FASHION Glasgow School Of Art Fashion Show 2001
Students Storm The Winter Palace
Versace, Armani and Reebok. Just three of the companies with employees who spent time in the Textiles Department of Glasgow School of Art. There’s a widely-held (if misguided) perception that fashion graduates either form rock bands or end up in non- fashion jobs. The odds of making it in the world of design just seem too long. But GSA must be doing something right for its students.
’I think they have an innovative and creative and diverse experience when they’re here,’ says Anne Ferguson, one of the department’s lecturers. 'They maybe do a graduate fashion course and then go on to these companies. It’s a more widely based experience coming from a textile point of view rather than a garment-shape point of view.’
The annual fashion show has been an institution at the school since 1945, but it’s only in the last four years that it’s been staged outwith the building. After outings at Tramway and the Arches the show returns for a second year at the Merchant City’s Old Fruitmarket, with the grand-sounding theme ’Storming The Winter Palace’. ’The themes tend to be just a vague thing to hang the collections on, but this seems like a theme that works for us because we’re storming the
A wild and exotic mix of things that people
Fruitmarket and taking it over,’ she says. ’It doesn’t always follow through that all the garments fall into this category, but for the decor of the set-up we’re intending to have red curtains and big chandeliers so it’s actually the atmosphere of the place that’s like the winter palace.’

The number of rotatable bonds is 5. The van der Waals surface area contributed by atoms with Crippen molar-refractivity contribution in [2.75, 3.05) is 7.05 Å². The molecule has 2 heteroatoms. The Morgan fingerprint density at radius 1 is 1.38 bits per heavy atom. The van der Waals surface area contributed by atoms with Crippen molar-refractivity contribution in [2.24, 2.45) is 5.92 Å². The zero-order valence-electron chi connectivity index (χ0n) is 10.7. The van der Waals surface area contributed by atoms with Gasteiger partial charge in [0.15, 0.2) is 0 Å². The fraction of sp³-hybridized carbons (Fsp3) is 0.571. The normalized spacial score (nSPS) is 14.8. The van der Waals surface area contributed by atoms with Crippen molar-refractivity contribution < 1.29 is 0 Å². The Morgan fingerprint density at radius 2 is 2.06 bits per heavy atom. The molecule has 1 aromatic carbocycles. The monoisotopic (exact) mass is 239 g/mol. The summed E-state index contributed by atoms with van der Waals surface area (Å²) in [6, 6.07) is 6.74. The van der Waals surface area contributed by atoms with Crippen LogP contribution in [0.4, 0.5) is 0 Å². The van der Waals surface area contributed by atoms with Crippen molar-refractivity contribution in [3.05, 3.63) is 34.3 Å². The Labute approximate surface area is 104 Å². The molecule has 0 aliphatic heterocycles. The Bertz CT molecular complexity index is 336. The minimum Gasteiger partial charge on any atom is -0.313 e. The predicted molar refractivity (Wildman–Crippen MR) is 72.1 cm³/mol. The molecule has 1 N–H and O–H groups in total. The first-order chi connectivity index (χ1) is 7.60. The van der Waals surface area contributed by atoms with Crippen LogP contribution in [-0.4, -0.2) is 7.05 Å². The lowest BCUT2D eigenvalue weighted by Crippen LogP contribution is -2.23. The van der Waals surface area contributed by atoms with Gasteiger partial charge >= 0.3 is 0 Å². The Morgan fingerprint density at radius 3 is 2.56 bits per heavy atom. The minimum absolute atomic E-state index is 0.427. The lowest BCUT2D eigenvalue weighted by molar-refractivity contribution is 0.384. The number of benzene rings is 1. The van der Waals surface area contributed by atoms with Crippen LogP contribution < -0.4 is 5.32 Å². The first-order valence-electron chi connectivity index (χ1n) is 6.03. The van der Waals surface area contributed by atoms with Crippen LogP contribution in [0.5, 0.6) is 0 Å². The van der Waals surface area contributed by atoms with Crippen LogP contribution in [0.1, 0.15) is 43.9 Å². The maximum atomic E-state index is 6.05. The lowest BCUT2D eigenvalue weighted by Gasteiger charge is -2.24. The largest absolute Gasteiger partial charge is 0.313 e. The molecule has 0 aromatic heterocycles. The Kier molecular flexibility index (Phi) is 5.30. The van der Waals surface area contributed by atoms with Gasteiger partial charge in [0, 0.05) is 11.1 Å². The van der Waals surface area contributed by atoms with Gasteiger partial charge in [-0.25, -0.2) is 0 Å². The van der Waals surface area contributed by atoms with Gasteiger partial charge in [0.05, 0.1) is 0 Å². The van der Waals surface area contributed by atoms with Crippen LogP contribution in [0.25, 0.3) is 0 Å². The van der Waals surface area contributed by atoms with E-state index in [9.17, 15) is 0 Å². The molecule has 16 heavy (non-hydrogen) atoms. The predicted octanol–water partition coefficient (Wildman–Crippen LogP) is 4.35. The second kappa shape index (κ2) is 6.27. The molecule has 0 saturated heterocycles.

Primarily a showcase for 36 third years, although students from other years also contribute, the catwalk will be filled with outfits created in only three weeks, using the newest of materials and techniques. As well as the fashion, Ferguson believes taking part in the whole process has benefits. ’lt’s a major event for the students, they are involved in making and in modelling and in dressing and in being hosts. They take part in everything so it’s a good team exercise and it gives them experience of running shows.’
Unlike some shows where commerciality is the focus, Ferguson makes it clear that at this stage in their training, the GSA students are encouraged to explore their creativity to the limit. ’lt’s not a traditional fashion show in any sense of the word. What you see on our catwalk is a wild and exotic mix of things that people might wear or people might never wear, but it’s the ideas that count.’ (Louisa Pearson)
I G/asgow School of Art Fashion Show, wwwgsaacuk/fashion; Fri 9 Feb, 6.30pm, £3; Sat 10 Feb, 7.30pm & 9.45pm, £70 (£6); 0747 287 5517.
might never wear
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